Full Steam Ahead For Hit Sim Sequel
The original Railway Empire was something of a hit, connecting with both simulation gamers and hobbyists. It’s not surprising, as it fulfilled familiar needs for both groups. It has now gained equal footing with other Kalypso-published titles, like Tropico, which has resulted in a demand for more Railway Empire content since its release in 2018. The developer, Gaming Mind Studios, has returned with a bigger and potentially better sequel. We tested a preview build to see if Railway Empire 2 is on the right track.
As before, Railway Empire 2 sees the player don the topcoat and tails of a wannabe rail tycoon in the golden age of rail. A set of characters are available to choose from that are based on historical figures in the legacy of railway, and each holds its own strengths and weaknesses that may or may not suit your own playstyle. Rivals will race to be at the forefront of a transport revolution, so you’ll need all your planning and cunning to keep on top as the year’s roll by. This is a mix of historical strategy and economic simulation and the aim is to be the name above all others in both aspects.
Maps are larger in Railway Empire 2. You can build rail empires from coast to coast of North America or all across Europe. But if that is to happen, then it’s crucial that you understand what goes into a successful rail network.
Towns start small, but building a rail network through them will help them grow. This is all handled by the mystical algorithms that pull the game together. You just put the station down and the town will readjust its layout accordingly. The only areas you can’t lay a station down are the established industry buildings.
Each town has an industry it excels in, and this will be its export to offer other towns and cities along the line. There needs to be a variety among your towns so you can help each one thrive and remain relevant. Fulfill the needs of citizens and the local area will grow.
Obviously, some will be better positioned than others, and there’s no harm in a secondary source of something, but it’s a tricky balance that Railway Empire does its best to explain during a series of seven tutorials that ease you into the intimidating experience.
I can’t say I’m a big fan of railways, but the strategy/sim space has long taught me that I can get into anything if it’s well-made and has a compelling hook. Railway Empire 2 certainly has that. I like the trial and error of aligning towns and cities in terms of trade whilst also having to keep an eye on what rivals are up to. That Civilisation bug of getting a bit too invested in beating A.I. rivals is oh so easily caught in Railway Empire 2.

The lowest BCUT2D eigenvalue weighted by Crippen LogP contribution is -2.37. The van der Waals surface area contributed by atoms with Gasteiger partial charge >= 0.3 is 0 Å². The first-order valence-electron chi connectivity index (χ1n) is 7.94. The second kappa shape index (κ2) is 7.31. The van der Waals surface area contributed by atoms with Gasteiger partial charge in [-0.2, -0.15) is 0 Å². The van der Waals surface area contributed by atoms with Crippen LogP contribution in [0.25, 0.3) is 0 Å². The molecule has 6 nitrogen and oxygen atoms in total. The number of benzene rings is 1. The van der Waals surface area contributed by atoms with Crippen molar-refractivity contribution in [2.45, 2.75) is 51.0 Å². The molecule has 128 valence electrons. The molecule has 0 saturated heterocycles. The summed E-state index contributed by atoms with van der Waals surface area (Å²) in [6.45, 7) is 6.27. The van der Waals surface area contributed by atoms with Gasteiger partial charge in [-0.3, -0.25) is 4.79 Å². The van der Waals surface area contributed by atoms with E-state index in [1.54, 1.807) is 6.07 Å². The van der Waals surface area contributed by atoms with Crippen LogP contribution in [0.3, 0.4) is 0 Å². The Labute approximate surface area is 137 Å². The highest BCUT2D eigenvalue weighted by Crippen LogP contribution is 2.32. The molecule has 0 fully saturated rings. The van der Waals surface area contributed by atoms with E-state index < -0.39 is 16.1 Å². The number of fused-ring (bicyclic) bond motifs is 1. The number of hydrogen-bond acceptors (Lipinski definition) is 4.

I especially enjoy that you can mess with them in a variety of ways. Hire a saboteur to screw up their operations, then buy shares in them and eventually buy them out completely. Of course, this can happen to you as well, so there are consequences for being a bit of a greedy megalomaniacal git.
It’s easier to get invested in this side of Railway Empire 2 with a simplified city-to-city connection system. You simply drag tracks from one city or town to the next and viola. It’s built. With a click of a button, signals and switches are automatically deployed to cut out the busywork and prevent unnecessary delays. Spent too much money on a line because it crosses bodies of water or goes through hills and mountains? You can edit the path to avoid those obstacles and bring costs down. The granular stuff in Railway Empire 2 being more automated is a smart move now the scope of things is significantly larger.
There are still complexities to tinker with though. Picking the right trains for industries and needs can be the difference between profit and loss. No point wasting time and cash on two trains for two jobs when a particular train can handle both comfortably.
You can also set parameters for workers to ensure they don’t get pushed too hard. The game is keen to remind you that people are a big part of the journey and while the objective is to become a rich tycoon of rail, it should come with a side of humility. Results may vary of course.
The preview build only contained the opening chapter of the campaign, plus the handy tutorial and a scenario selected from the 14 that will feature in the final game. Yet it was more than enough to get a grip on where Railway Empire 2 is taking this fledgling franchise.
What the preview does well offers a hint of the levels it could hit, and beyond the intricate systems, there’s something much simpler that appealed to me.
You can follow your trains on their journey and witness the progress you’ve made as it crosses the countries/states. I recently discovered the joy of seeing your city at street level in Cities VR, and anything like that in sim games is an engrossing niche interest of mine. I used to ride the rails of Los Santos in GTA V just to drink in the scenery and Railway Empire 2 holds some of that magic in a more basic way.
I’m genuinely intrigued by Railway Empire 2. You can see how it has arrived at the crossroads of pandering to its niches and becoming more accessible. The job from there is finding a balance that doesn’t rub the established fans the wrong way, but lures in some more casual sim fans. It’ll be heading to Game Pass for console and PC, so if it continues to keep that balance going then it may well be successful beyond the realms of the first game.
Most Anticipated Feature: Travelling along on your train, soaking up the view